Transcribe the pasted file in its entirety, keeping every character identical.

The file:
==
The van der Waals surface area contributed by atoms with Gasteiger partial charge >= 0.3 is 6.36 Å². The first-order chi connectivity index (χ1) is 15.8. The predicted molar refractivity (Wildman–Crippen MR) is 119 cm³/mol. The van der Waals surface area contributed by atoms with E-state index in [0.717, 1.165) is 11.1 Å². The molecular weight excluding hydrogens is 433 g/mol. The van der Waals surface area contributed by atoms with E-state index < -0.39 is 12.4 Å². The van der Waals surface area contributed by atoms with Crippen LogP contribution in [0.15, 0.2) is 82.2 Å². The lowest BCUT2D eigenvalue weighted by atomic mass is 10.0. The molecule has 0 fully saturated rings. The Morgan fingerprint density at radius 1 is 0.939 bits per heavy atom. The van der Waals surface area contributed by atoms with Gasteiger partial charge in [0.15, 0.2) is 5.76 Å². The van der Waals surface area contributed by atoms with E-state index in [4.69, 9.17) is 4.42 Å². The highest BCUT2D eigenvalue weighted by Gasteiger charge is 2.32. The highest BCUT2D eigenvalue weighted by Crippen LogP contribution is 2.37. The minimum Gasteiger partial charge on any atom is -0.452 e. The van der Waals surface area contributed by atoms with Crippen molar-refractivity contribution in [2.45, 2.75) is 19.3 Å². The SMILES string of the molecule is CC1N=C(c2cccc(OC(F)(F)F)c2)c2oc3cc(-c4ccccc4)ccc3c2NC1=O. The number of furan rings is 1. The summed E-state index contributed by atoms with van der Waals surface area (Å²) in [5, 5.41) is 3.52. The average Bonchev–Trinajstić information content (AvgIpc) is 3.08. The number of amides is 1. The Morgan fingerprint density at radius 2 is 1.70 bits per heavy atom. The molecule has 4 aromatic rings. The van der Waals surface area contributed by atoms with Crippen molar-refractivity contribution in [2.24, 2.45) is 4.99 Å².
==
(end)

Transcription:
The van der Waals surface area contributed by atoms with Gasteiger partial charge >= 0.3 is 6.36 Å². The first-order chi connectivity index (χ1) is 15.8. The predicted molar refractivity (Wildman–Crippen MR) is 119 cm³/mol. The van der Waals surface area contributed by atoms with E-state index in [0.717, 1.165) is 11.1 Å². The molecular weight excluding hydrogens is 433 g/mol. The van der Waals surface area contributed by atoms with E-state index < -0.39 is 12.4 Å². The van der Waals surface area contributed by atoms with Crippen LogP contribution in [0.15, 0.2) is 82.2 Å². The lowest BCUT2D eigenvalue weighted by atomic mass is 10.0. The molecule has 0 fully saturated rings. The Morgan fingerprint density at radius 1 is 0.939 bits per heavy atom. The van der Waals surface area contributed by atoms with Gasteiger partial charge in [0.15, 0.2) is 5.76 Å². The van der Waals surface area contributed by atoms with E-state index in [4.69, 9.17) is 4.42 Å². The highest BCUT2D eigenvalue weighted by Gasteiger charge is 2.32. The highest BCUT2D eigenvalue weighted by Crippen LogP contribution is 2.37. The minimum Gasteiger partial charge on any atom is -0.452 e. The van der Waals surface area contributed by atoms with Crippen molar-refractivity contribution in [2.45, 2.75) is 19.3 Å². The SMILES string of the molecule is CC1N=C(c2cccc(OC(F)(F)F)c2)c2oc3cc(-c4ccccc4)ccc3c2NC1=O. The number of furan rings is 1. The summed E-state index contributed by atoms with van der Waals surface area (Å²) in [5, 5.41) is 3.52. The average Bonchev–Trinajstić information content (AvgIpc) is 3.08. The number of amides is 1. The Morgan fingerprint density at radius 2 is 1.70 bits per heavy atom. The molecule has 4 aromatic rings. The van der Waals surface area contributed by atoms with Crippen molar-refractivity contribution in [2.24, 2.45) is 4.99 Å².